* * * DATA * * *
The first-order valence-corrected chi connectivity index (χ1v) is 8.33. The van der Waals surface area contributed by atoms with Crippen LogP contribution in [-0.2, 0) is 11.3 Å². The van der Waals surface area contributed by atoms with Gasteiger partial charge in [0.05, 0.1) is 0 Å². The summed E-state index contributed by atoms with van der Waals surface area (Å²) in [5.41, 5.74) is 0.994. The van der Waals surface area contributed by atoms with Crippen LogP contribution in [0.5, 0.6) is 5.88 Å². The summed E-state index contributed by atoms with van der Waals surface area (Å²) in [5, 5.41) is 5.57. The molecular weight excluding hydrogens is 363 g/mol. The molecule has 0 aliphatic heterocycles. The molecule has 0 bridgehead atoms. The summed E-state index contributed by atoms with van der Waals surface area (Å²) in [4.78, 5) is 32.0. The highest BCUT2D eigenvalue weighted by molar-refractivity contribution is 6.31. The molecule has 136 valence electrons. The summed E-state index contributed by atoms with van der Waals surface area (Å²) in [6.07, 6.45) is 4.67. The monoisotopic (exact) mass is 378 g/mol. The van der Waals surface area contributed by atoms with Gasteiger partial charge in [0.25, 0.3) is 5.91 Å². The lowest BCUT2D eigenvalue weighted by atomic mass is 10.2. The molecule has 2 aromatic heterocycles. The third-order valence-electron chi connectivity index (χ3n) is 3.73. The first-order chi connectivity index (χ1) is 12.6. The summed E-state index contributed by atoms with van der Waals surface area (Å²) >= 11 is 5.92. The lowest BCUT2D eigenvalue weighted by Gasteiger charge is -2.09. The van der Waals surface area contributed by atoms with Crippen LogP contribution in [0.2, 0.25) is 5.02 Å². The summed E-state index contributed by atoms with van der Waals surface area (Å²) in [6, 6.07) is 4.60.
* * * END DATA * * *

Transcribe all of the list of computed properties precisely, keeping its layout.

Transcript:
The first-order valence-corrected chi connectivity index (χ1v) is 8.33. The van der Waals surface area contributed by atoms with Crippen LogP contribution in [-0.2, 0) is 11.3 Å². The van der Waals surface area contributed by atoms with Gasteiger partial charge in [0.05, 0.1) is 0 Å². The summed E-state index contributed by atoms with van der Waals surface area (Å²) in [5.41, 5.74) is 0.994. The van der Waals surface area contributed by atoms with Crippen LogP contribution in [0.5, 0.6) is 5.88 Å². The summed E-state index contributed by atoms with van der Waals surface area (Å²) in [5, 5.41) is 5.57. The molecular weight excluding hydrogens is 363 g/mol. The molecule has 0 aliphatic heterocycles. The molecule has 0 bridgehead atoms. The summed E-state index contributed by atoms with van der Waals surface area (Å²) in [4.78, 5) is 32.0. The highest BCUT2D eigenvalue weighted by molar-refractivity contribution is 6.31. The molecule has 136 valence electrons. The summed E-state index contributed by atoms with van der Waals surface area (Å²) in [6.07, 6.45) is 4.67. The monoisotopic (exact) mass is 378 g/mol. The van der Waals surface area contributed by atoms with Gasteiger partial charge in [0.25, 0.3) is 5.91 Å². The lowest BCUT2D eigenvalue weighted by atomic mass is 10.2. The molecule has 2 aromatic heterocycles. The third-order valence-electron chi connectivity index (χ3n) is 3.73. The first-order chi connectivity index (χ1) is 12.6. The summed E-state index contributed by atoms with van der Waals surface area (Å²) >= 11 is 5.92. The lowest BCUT2D eigenvalue weighted by Gasteiger charge is -2.09. The van der Waals surface area contributed by atoms with Crippen LogP contribution in [0.2, 0.25) is 5.02 Å². The summed E-state index contributed by atoms with van der Waals surface area (Å²) in [6, 6.07) is 4.60.